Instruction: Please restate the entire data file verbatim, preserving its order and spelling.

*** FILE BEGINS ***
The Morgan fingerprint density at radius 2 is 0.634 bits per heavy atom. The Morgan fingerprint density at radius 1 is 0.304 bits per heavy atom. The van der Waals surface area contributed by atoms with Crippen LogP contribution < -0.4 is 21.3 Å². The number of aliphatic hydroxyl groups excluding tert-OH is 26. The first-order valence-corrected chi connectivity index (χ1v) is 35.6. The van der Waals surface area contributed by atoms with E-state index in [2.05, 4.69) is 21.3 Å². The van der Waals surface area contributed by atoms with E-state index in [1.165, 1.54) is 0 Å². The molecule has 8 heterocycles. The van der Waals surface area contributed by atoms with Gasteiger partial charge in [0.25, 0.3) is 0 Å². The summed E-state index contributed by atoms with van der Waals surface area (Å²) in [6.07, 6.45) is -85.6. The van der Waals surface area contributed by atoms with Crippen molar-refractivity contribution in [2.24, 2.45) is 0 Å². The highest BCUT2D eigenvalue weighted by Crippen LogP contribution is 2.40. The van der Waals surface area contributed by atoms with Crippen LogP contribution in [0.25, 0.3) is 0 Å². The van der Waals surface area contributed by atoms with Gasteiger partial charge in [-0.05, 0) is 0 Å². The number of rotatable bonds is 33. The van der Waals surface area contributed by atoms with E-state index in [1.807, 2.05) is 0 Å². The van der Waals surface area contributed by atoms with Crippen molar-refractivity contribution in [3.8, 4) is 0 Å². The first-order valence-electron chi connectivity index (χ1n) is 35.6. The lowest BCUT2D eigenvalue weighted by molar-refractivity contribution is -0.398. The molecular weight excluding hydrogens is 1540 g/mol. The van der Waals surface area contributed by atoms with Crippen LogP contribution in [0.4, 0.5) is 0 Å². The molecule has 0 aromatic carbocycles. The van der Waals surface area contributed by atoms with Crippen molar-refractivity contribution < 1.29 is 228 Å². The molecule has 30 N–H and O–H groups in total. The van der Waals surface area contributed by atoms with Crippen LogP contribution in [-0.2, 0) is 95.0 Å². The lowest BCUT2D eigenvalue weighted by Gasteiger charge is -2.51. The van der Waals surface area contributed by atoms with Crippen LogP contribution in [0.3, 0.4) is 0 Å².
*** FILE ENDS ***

The Morgan fingerprint density at radius 2 is 0.634 bits per heavy atom. The Morgan fingerprint density at radius 1 is 0.304 bits per heavy atom. The van der Waals surface area contributed by atoms with Crippen LogP contribution < -0.4 is 21.3 Å². The number of aliphatic hydroxyl groups excluding tert-OH is 26. The first-order valence-corrected chi connectivity index (χ1v) is 35.6. The van der Waals surface area contributed by atoms with E-state index in [2.05, 4.69) is 21.3 Å². The van der Waals surface area contributed by atoms with E-state index in [1.165, 1.54) is 0 Å². The molecule has 8 heterocycles. The van der Waals surface area contributed by atoms with Gasteiger partial charge in [0.25, 0.3) is 0 Å². The summed E-state index contributed by atoms with van der Waals surface area (Å²) in [6.07, 6.45) is -85.6. The van der Waals surface area contributed by atoms with Crippen molar-refractivity contribution in [2.24, 2.45) is 0 Å². The highest BCUT2D eigenvalue weighted by Crippen LogP contribution is 2.40. The van der Waals surface area contributed by atoms with Crippen LogP contribution in [0.25, 0.3) is 0 Å². The van der Waals surface area contributed by atoms with Gasteiger partial charge in [-0.05, 0) is 0 Å². The number of rotatable bonds is 33. The van der Waals surface area contributed by atoms with E-state index in [1.807, 2.05) is 0 Å². The van der Waals surface area contributed by atoms with Crippen molar-refractivity contribution in [3.8, 4) is 0 Å². The first-order valence-electron chi connectivity index (χ1n) is 35.6. The lowest BCUT2D eigenvalue weighted by molar-refractivity contribution is -0.398. The molecular weight excluding hydrogens is 1540 g/mol. The van der Waals surface area contributed by atoms with Crippen LogP contribution in [0.4, 0.5) is 0 Å². The molecule has 0 aromatic carbocycles. The van der Waals surface area contributed by atoms with Crippen molar-refractivity contribution < 1.29 is 228 Å². The molecule has 30 N–H and O–H groups in total. The van der Waals surface area contributed by atoms with Crippen LogP contribution in [-0.2, 0) is 95.0 Å². The lowest BCUT2D eigenvalue weighted by Gasteiger charge is -2.51. The van der Waals surface area contributed by atoms with Crippen LogP contribution in [0.3, 0.4) is 0 Å².